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The Cranberries’ Biggest Billboard Chart Hits: ‘Zombie,’ ‘Linger,’ ‘Dreams’ & More

A look back following the passing of lead singer Dolores O'Riordan.

Fronted by lead singer Dolores O’Riordan, The Cranberries added a rare and standout female perspective, along with trademark socially conscious lyrics, to Billboard‘s Alternative Songs airplay chart in the 1990s.

The Irish band also soared to notable heights on the all-genre Billboard Hot 100 songs chart and the Billboard 200 albums ranking.

As previously reported, O’Riordan died Jan. 15 at age 46.


The Cranberries first appeared on a Billboard chart nearly 25 years ago, when “Dreams” entered the Alternative Songs airplay survey dated May 29, 1993. The melodic, uptempo, pop-leaning track marked the group’s first of eight Alternative Songs hits, reaching No. 15 that summer. “Linger” followed as the band’s first of four top 10s and third entry “Zombie” became its first of two No. 1s and its top-performing career song.

Here is a recap of The Cranberries’ biggest hits on Billboard‘s Alternative Songs chart:

Rank, Title, Peak Pos., Date
1, “Zombie,” No. 1 (six weeks), Oct. 29, 1994
2, “Salvation,” No. 1 (four weeks), May 11, 1996
3, “Linger,” No. 4, Nov. 27, 1993
4, “Dreams,” No. 15, July 24, 1993
5, “Free to Decide,” No. 8, Aug. 3, 1996

The Cranberries’ Biggest Billboard Chart Hits ranking is based on actual performance on the weekly Alternative Songs airplay chart, through the Jan. 13, 2018-dated ranking. Songs are ranked based on an inverse point system, with weeks at No. 1 earning the greatest value and weeks at lower ranks earning proportionately fewer. Due to changes in chart methodology over the years, eras are weighted to account for different chart turnover rates over various periods.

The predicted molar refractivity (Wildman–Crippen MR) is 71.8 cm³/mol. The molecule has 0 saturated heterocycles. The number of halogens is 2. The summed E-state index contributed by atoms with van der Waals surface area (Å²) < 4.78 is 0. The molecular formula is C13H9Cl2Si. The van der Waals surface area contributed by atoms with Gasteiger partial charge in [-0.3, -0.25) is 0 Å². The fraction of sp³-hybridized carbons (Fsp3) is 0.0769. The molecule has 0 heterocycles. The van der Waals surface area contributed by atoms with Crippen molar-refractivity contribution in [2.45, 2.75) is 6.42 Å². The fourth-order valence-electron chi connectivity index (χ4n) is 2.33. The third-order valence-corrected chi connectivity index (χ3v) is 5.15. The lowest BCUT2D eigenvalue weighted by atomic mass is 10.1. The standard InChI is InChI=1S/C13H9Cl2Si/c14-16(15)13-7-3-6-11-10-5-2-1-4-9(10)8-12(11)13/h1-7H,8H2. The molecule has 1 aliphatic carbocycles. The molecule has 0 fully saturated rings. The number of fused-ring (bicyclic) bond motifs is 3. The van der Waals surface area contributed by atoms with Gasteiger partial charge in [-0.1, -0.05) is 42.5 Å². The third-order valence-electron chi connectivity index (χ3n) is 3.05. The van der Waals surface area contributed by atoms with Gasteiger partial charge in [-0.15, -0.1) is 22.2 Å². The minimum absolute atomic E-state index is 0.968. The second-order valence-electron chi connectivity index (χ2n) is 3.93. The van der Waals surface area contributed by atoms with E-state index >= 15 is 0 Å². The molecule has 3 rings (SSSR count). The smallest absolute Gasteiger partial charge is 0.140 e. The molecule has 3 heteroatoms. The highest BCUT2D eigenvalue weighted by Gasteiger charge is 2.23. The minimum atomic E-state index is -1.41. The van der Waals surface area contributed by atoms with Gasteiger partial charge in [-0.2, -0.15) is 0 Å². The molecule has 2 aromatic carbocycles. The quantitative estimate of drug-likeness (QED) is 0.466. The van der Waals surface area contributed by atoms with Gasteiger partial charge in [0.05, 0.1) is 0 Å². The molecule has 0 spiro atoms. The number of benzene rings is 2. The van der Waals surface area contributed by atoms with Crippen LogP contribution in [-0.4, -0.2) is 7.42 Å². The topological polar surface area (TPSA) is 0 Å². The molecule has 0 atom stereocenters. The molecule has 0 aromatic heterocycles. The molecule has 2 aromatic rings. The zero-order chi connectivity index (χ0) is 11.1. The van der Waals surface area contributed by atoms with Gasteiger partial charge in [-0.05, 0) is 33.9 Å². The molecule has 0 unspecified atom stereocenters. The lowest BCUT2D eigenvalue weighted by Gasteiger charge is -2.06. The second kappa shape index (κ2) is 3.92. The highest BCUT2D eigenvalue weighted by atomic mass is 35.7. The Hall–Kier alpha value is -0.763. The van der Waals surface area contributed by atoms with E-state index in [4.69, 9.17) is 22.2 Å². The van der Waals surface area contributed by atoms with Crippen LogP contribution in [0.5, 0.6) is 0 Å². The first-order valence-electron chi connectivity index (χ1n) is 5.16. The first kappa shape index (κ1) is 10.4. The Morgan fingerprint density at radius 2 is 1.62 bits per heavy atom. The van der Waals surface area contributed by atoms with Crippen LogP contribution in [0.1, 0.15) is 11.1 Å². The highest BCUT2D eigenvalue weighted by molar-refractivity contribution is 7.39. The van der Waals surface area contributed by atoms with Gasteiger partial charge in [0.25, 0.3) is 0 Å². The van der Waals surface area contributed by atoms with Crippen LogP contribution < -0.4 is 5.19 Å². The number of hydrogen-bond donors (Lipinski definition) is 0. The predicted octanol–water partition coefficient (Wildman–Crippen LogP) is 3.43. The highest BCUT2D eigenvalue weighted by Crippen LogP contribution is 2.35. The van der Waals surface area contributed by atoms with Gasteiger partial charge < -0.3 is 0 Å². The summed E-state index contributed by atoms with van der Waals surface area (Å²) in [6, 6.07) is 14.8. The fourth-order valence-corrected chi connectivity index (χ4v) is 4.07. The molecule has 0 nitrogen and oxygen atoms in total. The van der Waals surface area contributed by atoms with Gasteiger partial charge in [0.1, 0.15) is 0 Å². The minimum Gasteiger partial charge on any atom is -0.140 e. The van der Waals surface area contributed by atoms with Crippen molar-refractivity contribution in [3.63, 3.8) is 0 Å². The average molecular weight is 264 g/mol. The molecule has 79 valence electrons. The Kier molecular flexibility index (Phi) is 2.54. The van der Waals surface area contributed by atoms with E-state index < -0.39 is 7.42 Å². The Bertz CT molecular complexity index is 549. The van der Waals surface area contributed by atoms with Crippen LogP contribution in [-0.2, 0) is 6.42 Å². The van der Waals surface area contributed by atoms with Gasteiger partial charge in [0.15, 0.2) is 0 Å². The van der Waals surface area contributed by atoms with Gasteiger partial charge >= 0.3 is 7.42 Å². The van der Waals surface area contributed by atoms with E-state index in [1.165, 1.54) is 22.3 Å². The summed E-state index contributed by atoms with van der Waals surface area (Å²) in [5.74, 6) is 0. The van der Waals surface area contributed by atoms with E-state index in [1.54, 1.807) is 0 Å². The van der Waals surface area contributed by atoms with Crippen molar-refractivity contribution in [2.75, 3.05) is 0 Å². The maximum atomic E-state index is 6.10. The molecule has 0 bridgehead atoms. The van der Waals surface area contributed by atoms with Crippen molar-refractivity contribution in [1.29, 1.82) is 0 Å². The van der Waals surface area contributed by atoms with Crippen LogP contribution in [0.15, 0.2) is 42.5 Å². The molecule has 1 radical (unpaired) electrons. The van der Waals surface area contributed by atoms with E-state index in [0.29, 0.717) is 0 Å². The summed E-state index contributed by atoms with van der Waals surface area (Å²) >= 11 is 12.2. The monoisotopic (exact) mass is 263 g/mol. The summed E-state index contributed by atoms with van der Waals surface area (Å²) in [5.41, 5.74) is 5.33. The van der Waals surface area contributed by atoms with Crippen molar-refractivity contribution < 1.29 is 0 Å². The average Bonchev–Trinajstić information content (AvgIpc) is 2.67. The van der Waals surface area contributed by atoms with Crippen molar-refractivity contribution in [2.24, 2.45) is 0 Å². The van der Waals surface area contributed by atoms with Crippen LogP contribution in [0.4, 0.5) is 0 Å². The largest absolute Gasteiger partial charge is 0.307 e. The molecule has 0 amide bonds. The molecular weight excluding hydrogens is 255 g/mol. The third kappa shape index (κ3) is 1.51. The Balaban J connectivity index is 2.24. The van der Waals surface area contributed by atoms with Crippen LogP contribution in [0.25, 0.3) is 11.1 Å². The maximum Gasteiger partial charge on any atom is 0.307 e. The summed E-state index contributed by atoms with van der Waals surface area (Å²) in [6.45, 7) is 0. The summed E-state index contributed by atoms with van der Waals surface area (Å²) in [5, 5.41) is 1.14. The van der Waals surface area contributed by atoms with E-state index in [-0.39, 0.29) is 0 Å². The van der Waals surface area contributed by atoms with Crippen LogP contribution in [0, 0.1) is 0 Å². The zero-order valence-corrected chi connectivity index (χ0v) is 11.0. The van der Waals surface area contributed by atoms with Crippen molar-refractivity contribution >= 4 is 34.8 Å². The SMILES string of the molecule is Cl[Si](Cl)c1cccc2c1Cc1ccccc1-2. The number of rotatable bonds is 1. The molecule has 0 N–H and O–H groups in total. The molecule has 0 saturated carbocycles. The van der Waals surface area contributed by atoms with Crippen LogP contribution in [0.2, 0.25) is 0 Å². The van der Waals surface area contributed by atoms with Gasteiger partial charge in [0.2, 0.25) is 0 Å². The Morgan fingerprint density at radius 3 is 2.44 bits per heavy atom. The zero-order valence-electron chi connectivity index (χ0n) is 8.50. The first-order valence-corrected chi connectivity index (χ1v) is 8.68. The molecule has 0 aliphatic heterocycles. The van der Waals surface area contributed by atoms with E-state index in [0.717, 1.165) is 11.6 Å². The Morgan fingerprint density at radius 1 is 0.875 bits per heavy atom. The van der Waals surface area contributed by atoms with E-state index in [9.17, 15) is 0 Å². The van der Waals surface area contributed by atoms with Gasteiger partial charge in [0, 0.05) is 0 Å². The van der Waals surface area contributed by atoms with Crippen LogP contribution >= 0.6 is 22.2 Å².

On the Hot 100, The Cranberries rose to a No. 8 high with “Linger” in February 1994. Following the song’s success, “Dreams” resurged, reaching a No. 42 Hot 100 peak that May.

The band logged six albums on the Billboard 200, starting with its debut, Everybody Else Is Doing It, So Why Can’t We?, which reached No. 18 in November 1993. Follow-up No Need to Argue rose to No. 6 in February 1995 and To the Faithful Departed brought The Cranberries their highest rank, debuting and peaking at No. 4 in May 1996. The group last logged a new title on the list, Roses (No. 51), in 2012 and has sold 10.6 million albums in the U.S. to date, according to Nielsen Music.

O’Riordan charted one solo album, her debut solo set Are You Listening?, which entered and peaked at No. 23 on the Top Rock Albums ranking and No. 77 on the Billboard 200 in 2007.